“I don’t think they want to put themselves in a position to give anything away when they are taking things away,” said Supervisor Margie Barrios. “It was not in the general fund, but if they got it back it would go into the general fund. I feel they are doing a lot of cutting back – proposing a tax measure on the ballot in November – and they don’t want to send out the message of someone getting relief when they are taking things away from people.”
Assembly Bill 1676, authored by state Assemblyman Luis Alejo and with state Senator Anthony Canella’s name also attached to it, passed the state assembly with overwhelming support in May. In June, Supervisor Margie Barrios testified before the senate committee in support of the bill, along with Sheriff Darren Thompson and Joe Paul Gonzalez, the auditor. Nearly 17 local and regional agencies submitted letters in support of the bill. But the chair for the committee said with the state’s own budget issues it would not be prudent to forgive the debt at this time.
“We were able to get it through the committees and had the full vote of the state assembly,” Alejo said at the meeting. “But where it ran into problems was in the state appropriation committee. They offered some comments and some recognition. We will try again next year.”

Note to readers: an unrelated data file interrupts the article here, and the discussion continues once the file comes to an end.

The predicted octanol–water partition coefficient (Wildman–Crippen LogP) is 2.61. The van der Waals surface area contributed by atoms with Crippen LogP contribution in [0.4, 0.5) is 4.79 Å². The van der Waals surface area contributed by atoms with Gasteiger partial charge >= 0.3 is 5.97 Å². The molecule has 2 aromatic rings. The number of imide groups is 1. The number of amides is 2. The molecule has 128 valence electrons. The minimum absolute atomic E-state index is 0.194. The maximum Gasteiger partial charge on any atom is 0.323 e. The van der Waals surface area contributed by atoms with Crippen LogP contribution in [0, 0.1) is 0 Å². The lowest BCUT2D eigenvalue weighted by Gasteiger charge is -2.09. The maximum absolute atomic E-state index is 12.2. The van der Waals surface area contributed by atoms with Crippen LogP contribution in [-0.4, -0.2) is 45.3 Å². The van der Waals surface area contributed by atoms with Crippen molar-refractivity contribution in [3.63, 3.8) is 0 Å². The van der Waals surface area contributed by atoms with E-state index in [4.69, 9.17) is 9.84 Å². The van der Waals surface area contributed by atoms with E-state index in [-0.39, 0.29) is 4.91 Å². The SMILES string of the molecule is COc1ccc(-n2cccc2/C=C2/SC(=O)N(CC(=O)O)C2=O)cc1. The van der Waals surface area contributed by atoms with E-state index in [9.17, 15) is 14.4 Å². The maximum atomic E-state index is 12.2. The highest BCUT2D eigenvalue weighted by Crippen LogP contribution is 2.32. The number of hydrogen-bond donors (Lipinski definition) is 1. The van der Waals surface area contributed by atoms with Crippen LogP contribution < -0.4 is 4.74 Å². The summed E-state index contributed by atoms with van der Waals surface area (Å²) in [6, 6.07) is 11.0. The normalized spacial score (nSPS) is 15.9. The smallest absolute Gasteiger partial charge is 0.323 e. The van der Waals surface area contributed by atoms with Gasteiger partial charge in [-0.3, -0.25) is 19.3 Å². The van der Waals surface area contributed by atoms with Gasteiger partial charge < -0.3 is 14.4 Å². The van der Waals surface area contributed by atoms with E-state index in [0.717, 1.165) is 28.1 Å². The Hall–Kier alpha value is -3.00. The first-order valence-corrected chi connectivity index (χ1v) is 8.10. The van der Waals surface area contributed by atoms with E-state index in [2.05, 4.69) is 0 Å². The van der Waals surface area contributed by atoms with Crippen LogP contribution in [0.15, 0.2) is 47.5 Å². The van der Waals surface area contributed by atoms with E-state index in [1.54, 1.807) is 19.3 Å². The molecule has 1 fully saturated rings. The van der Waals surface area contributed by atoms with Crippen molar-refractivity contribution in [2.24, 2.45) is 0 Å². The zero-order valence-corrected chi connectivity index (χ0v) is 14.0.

Two supervisors expressed relief that the county may be able to take some recourse next year.
“I appreciate the comments on the ERAF (education revenue augmentation fund),” said Supervisor Jerry Muenzer. “We got word that it was a dead issue after the Senate denied it, but it may not be.”
Barrios said when they left Sacramento after testifying, she thought there was no hope of reviving the issue.
“But I talked with the auditor (Joe Paul Gonzalez) and he said maybe we could bring a multiple-county effort forward,” she said. “Its tough economic times we are experiencing and it was not something that set well to offer this relief. But we are not done. We will need to bring it back.”
The discrepancy in property tax for the education revenue augmentation fund was discovered in audits of the county by the state controller’s office in 2005 and 2009. The fund had been underfunded between 1993 and 2001.
“Due to its small size, San Benito County is not audited as often as large counties,” said Alejo, in a press release in May, when the bill was approved in the assembly. “Therefore, tax revenue errors go unnoticed for longer periods of time. This allows the debt to compound before giving the county an opportunity to correct the mistake.”
In the past, the state legislature has approved similar bills to forgive debt assessment for Riverside, Plumas, Santa Clara and Santa Barbara counties.
Barrios said in a different economic climate, the bill would have been approved.
“We will wait for a better climate,” she said. “Maybe next year.”
County Administrative Officer Rich Inman said in the board of supervisors’ meeting on Tuesday that the county has the money set aside in a reserve fund if the state requires payment in full this fiscal year.